Saline Therapy; the First Two Weeks

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If you know me you might have heard that I was recently diagnosed with something called dysautonomia. POTS or (here we go) 'Postural Orthostatic Tachycardia Syndrome' to be exact.

The good news is that, unlike my previous diagnoses, there actually are treatment options available.

Enter saline therapy

It's pretty much giving a liter of saline through an IV over a couple of hours, sometimes vitamins are added as well.

Research has shown it helps dysautonomia patients with low blood pressure, heart rate fluctuations, and hydration.

I asked my PCP and he agreed it was worth a shot. I'm getting one liter a week, for now. He comes over to hook me up and I take out the needle myself (go me!).

My stomach was upset for about 24 hours after, I'm not sure if that's related or just a coincidence.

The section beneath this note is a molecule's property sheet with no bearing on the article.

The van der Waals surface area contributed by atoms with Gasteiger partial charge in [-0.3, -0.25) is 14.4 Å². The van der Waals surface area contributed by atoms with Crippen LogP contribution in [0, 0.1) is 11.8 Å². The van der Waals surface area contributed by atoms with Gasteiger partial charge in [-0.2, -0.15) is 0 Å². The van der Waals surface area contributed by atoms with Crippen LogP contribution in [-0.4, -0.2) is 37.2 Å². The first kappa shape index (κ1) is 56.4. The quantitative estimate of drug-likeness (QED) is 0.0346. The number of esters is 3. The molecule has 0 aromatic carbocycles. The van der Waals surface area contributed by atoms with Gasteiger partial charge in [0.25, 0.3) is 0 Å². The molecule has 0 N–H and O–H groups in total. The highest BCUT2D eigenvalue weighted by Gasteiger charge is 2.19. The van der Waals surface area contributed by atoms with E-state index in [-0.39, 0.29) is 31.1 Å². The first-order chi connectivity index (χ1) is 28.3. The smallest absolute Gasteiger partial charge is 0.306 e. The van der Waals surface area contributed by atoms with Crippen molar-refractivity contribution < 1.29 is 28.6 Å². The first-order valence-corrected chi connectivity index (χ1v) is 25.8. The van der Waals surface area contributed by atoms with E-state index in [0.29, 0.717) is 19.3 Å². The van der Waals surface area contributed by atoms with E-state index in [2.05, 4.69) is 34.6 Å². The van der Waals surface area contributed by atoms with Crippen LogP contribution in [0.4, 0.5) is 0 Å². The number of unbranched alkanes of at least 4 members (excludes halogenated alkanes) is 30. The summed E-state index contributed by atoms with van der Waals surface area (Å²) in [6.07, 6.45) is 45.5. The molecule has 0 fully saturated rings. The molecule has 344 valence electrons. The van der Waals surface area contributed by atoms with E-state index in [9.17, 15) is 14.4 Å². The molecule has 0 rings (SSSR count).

I've noticed that I do feel better for several days after the IV. My blood pressure doesn't drop as much either.

I have fickle veins so my doctor decided to use a butterfly needle. The second time around it hurt a lot because it's a real needle whereas normal infusion needles are a bit of plastic.

We might give a normal IV needle a go next time.

For now, I can't cook when I'm getting the iv, so I'm figuring out what gastroparesis-friendly foods I can have for dinner that only require one arm.

It's not a permanent fix (after all you do pee out the saline after a while) but for now it's helping me feel better and that's worth quite a bit.


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Sarah is a certified health coach and trained pastry chef. She was diagnosed with gastroparesis almost 6 years ago. Since then she was diagnosed with gluten intolerance and dysautonomia. Her step by step systems help other spoonies combine going gluten-free with their other dietary restrictions, apply systems to use their spoons well and get support.